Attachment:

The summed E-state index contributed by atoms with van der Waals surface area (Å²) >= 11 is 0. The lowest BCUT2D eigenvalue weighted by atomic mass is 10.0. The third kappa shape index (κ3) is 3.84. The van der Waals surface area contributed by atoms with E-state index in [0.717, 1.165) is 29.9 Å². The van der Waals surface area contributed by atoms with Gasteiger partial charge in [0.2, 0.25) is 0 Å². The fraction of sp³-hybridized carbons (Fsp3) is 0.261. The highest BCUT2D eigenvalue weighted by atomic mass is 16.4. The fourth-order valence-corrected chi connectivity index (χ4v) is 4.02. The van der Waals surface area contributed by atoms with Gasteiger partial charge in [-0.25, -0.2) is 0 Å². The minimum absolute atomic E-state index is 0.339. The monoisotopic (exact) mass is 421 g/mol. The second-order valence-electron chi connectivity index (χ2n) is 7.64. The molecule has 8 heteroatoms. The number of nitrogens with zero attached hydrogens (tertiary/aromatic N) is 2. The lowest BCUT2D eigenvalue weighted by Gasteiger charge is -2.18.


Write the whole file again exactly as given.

The summed E-state index contributed by atoms with van der Waals surface area (Å²) >= 11 is 0. The lowest BCUT2D eigenvalue weighted by atomic mass is 10.0. The third kappa shape index (κ3) is 3.84. The van der Waals surface area contributed by atoms with E-state index in [0.717, 1.165) is 29.9 Å². The van der Waals surface area contributed by atoms with Gasteiger partial charge in [0.2, 0.25) is 0 Å². The fraction of sp³-hybridized carbons (Fsp3) is 0.261. The highest BCUT2D eigenvalue weighted by atomic mass is 16.4. The fourth-order valence-corrected chi connectivity index (χ4v) is 4.02. The van der Waals surface area contributed by atoms with Gasteiger partial charge in [-0.25, -0.2) is 0 Å². The minimum absolute atomic E-state index is 0.339. The monoisotopic (exact) mass is 421 g/mol. The second-order valence-electron chi connectivity index (χ2n) is 7.64. The molecule has 8 heteroatoms. The number of nitrogens with zero attached hydrogens (tertiary/aromatic N) is 2. The lowest BCUT2D eigenvalue weighted by Gasteiger charge is -2.18.